Well Being

Should Nude Images Be Banned On Instagram? (NSFW)

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Today, Stacey Nishimoto wrote a piece for Into The Gloss (not to be confused with our sister site The Gloss) regarding nude images on Instagram and the shaky rules the social media site applies to them.

Nishimoto, a stylist and makeup artist, frequently used Instagram to post “inspirational”-type photos for artistic purposes. Upon posting one particular picture of a nude Mariacarla Boscono, she instantly posted it, only to find soon after that the Instagram gods had become angered at her violation of two rules: users cannot post images containing nudity, nor photos that are not their own.

The image blew up with likes. I know, right? Properly pleased with my post, I poured over more images of Mariacarla and sipped away at an iced espresso. After a while, I picked up my phone to see how many likes the image had amassed—true confessions of an addict—and noticed the photo wouldn't refresh. Dumbfounded, I tried to reload again, blaming bad reception. The pic wasn't in my stream but was still posted on my account. Assuming there was an error, I reposted. The likes started streaming in again. Content, I helped myself to a Nutella beignet. Again, I looked at my phone and…it was gone. All of it. Everything. No Instagram. In a hot daze, I dropped the beignet and tried to log on repeatedly. A message appeared: YOUR ACCOUNT HAS BEEN DISABLED.

Wait, WHAT??? All of those followers, friends, new friends, contacts, idols! Gone! And over a nude that was more Botticelli than Playboy? My heart dropped. I'M A MOM FOR GOODNESS SAKE! 80% of my photos are of my dumpling son and the rest are of fashion, beauty, friends, and frickin’ selfies! Wow. I felt like crying or killing someone.

Did it matter that my Instagram was private? That I posted a beautiful photo by Juergen Teller? No. I guess not.

Instagram's rule is written as follows: “1. You may not post violent, nude, partially nude, discriminating, unlawful, hateful, pornographic, or sexually suggestive photos or other content via the Service.” Nishimoto found the inclusion of nudity to be ridiculous:

Why is “nude” in the same vein as hateful, violent, discriminating, unlawful, and sexually suggestive? What if it’s a fashion nude? A classic painting of a nude? What if it’s art, and where do you draw the line? I was drowning in questions.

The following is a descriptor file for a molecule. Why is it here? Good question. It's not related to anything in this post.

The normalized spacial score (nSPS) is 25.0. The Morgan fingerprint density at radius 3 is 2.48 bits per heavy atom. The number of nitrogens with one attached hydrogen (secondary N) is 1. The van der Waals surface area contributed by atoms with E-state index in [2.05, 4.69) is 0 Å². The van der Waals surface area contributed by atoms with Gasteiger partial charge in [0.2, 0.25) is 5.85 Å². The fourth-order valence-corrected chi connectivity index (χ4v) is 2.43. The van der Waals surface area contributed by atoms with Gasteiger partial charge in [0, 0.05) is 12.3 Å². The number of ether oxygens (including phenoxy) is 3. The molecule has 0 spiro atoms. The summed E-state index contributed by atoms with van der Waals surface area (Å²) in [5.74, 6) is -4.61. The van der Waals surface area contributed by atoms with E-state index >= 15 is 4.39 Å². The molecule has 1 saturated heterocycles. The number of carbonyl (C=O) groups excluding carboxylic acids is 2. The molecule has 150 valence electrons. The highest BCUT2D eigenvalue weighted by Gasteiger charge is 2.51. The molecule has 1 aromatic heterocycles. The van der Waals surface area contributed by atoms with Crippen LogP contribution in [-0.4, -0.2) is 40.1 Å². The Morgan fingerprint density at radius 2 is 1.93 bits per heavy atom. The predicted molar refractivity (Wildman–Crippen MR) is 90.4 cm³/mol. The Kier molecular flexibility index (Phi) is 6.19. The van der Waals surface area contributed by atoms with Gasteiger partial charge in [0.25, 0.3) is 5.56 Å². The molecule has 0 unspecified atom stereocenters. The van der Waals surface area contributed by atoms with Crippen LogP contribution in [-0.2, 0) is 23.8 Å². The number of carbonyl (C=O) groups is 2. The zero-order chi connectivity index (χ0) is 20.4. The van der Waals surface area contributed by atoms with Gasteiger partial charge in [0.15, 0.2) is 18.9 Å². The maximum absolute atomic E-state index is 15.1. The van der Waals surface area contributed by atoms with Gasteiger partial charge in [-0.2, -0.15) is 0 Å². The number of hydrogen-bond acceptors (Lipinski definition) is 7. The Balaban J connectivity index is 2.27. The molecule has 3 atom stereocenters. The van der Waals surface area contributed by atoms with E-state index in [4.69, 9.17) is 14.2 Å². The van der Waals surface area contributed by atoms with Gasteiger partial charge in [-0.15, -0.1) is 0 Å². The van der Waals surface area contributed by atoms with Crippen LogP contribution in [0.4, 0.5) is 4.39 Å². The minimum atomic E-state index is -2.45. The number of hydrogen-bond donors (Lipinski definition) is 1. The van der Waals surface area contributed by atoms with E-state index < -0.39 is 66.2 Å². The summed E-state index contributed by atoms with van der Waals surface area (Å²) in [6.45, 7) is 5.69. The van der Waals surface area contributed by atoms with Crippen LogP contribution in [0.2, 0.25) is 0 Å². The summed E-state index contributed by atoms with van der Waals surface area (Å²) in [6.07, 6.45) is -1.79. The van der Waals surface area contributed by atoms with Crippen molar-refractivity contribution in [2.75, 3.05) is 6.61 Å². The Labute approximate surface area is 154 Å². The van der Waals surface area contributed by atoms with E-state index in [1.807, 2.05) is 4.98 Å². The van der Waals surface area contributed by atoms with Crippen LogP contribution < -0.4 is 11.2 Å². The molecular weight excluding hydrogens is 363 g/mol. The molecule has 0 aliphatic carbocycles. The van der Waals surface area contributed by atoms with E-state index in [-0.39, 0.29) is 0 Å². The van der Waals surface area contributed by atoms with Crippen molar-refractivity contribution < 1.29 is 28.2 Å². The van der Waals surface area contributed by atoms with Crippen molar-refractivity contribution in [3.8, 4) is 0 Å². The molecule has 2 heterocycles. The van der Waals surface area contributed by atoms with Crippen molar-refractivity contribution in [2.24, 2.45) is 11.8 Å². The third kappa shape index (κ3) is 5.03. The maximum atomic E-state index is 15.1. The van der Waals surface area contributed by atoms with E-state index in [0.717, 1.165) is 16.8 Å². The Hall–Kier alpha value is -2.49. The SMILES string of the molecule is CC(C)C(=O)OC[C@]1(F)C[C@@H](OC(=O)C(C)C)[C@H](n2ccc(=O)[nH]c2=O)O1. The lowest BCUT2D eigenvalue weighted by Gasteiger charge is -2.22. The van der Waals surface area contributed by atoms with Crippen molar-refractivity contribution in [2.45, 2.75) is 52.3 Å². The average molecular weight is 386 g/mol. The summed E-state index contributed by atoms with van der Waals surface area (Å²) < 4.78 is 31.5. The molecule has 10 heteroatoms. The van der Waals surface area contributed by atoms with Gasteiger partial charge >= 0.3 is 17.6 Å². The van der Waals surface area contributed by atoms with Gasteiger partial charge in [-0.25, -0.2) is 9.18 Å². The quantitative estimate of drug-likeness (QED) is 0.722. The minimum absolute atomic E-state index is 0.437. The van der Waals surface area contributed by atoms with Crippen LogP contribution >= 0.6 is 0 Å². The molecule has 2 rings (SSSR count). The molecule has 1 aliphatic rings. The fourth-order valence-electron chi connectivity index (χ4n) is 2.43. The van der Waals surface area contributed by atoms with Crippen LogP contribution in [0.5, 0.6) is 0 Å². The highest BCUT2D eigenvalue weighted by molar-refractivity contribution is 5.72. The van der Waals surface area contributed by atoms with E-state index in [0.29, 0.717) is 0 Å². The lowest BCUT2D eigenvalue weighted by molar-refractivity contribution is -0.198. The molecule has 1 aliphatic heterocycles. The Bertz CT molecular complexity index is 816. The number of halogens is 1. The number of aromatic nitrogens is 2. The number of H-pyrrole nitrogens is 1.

I have seen Instagrams of girls that are fully clothed but sexually suggestive as all get out. Even partially clothed! I've seen selfies from women AND men that make my Mariacarla look like Bo Peep and their accounts are up and running, trailed by the thousands. I actually felt hurt.

Okay, here is the thing: while I am all for people being proud of their bodies, and I think nude photos, porn, suggestive pictures and the like are all awesome — and should be legal, obviously — in their own ways, I do not think Instagram is the place to fight this battle.

First of all, it's a privately-designed app. They can make whatever rules they want to. We can complain about them, yes, but in the end, we're still using something designed by people who are allowed to make whatever rules they want regarding what content is uploaded. Do I wish that accounts could include nudity? I guess so, as long as there was some way to warn users in the event that they are underage. Again, while I don't think nudity is some sort of shameful thing that should be hidden from kids forever, I also think it's impossible to universally classify pornographic versus non-pornographic nudity, so it should simply all contain warnings if it allowed on a social media site. And honestly, I don't really understand why she is so upset when the rules are explicitly stated.

Second, it wasn't her photo to post. I'm fairly active on Instagram and I occasionally see people post content that does not belong to them. Typically, I unfollow this person because (A) it's not really cool to put pictures up that don't belong to you, particularly when they're uncredited and (B) if I wanted to see tons of photos that didn't belong to the posters, I would just go on Tumblr. Being “pleased with your post” because of how many likes you receive on a photo that doesn't belong to you on an app that has rules against such a post makes you a bit unsympathetic when it comes to fighting against anything relating to the ability to post whatever you want.

I, as well, am frustrated with the bizarre bar set between “okay” and “not okay” when it comes to nudity, especially female nudity. But the place to argue this isn't really on a social media site — nor along with an argument for the right to post images you do not own.

Photo: Juergen Teller